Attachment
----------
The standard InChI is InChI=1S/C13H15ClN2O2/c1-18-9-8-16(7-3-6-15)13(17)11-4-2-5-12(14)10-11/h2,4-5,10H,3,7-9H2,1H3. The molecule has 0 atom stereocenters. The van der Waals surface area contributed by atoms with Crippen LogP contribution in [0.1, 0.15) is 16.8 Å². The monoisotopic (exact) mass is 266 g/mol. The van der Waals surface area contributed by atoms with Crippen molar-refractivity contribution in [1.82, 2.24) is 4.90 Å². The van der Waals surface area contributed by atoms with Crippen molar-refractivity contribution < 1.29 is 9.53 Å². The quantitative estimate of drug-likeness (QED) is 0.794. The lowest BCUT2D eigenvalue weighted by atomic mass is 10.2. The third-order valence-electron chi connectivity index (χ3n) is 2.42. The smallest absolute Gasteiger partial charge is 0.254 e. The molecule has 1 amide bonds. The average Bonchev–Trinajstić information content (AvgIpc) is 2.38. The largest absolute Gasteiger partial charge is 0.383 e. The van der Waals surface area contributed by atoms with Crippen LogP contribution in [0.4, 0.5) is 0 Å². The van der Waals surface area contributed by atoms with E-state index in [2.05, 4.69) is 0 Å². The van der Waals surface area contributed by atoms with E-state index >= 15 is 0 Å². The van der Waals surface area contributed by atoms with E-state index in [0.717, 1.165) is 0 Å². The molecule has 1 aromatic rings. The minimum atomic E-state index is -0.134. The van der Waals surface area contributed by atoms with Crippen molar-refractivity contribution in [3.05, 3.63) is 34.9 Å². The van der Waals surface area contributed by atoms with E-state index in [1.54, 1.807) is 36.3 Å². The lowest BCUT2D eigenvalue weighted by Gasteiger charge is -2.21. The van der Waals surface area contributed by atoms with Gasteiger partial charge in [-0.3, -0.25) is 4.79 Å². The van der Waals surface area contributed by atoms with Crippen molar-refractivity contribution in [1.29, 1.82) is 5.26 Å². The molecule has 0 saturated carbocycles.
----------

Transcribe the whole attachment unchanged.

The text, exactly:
The standard InChI is InChI=1S/C13H15ClN2O2/c1-18-9-8-16(7-3-6-15)13(17)11-4-2-5-12(14)10-11/h2,4-5,10H,3,7-9H2,1H3. The molecule has 0 atom stereocenters. The van der Waals surface area contributed by atoms with Crippen LogP contribution in [0.1, 0.15) is 16.8 Å². The monoisotopic (exact) mass is 266 g/mol. The van der Waals surface area contributed by atoms with Crippen molar-refractivity contribution in [1.82, 2.24) is 4.90 Å². The van der Waals surface area contributed by atoms with Crippen molar-refractivity contribution < 1.29 is 9.53 Å². The quantitative estimate of drug-likeness (QED) is 0.794. The lowest BCUT2D eigenvalue weighted by atomic mass is 10.2. The third-order valence-electron chi connectivity index (χ3n) is 2.42. The smallest absolute Gasteiger partial charge is 0.254 e. The molecule has 1 amide bonds. The average Bonchev–Trinajstić information content (AvgIpc) is 2.38. The largest absolute Gasteiger partial charge is 0.383 e. The van der Waals surface area contributed by atoms with Crippen LogP contribution in [0.4, 0.5) is 0 Å². The van der Waals surface area contributed by atoms with E-state index in [2.05, 4.69) is 0 Å². The van der Waals surface area contributed by atoms with E-state index >= 15 is 0 Å². The van der Waals surface area contributed by atoms with E-state index in [0.717, 1.165) is 0 Å². The molecule has 1 aromatic rings. The minimum atomic E-state index is -0.134. The van der Waals surface area contributed by atoms with Crippen molar-refractivity contribution in [3.05, 3.63) is 34.9 Å². The van der Waals surface area contributed by atoms with E-state index in [1.54, 1.807) is 36.3 Å². The lowest BCUT2D eigenvalue weighted by Gasteiger charge is -2.21. The van der Waals surface area contributed by atoms with Gasteiger partial charge in [-0.3, -0.25) is 4.79 Å². The van der Waals surface area contributed by atoms with Crippen molar-refractivity contribution in [1.29, 1.82) is 5.26 Å². The molecule has 0 saturated carbocycles.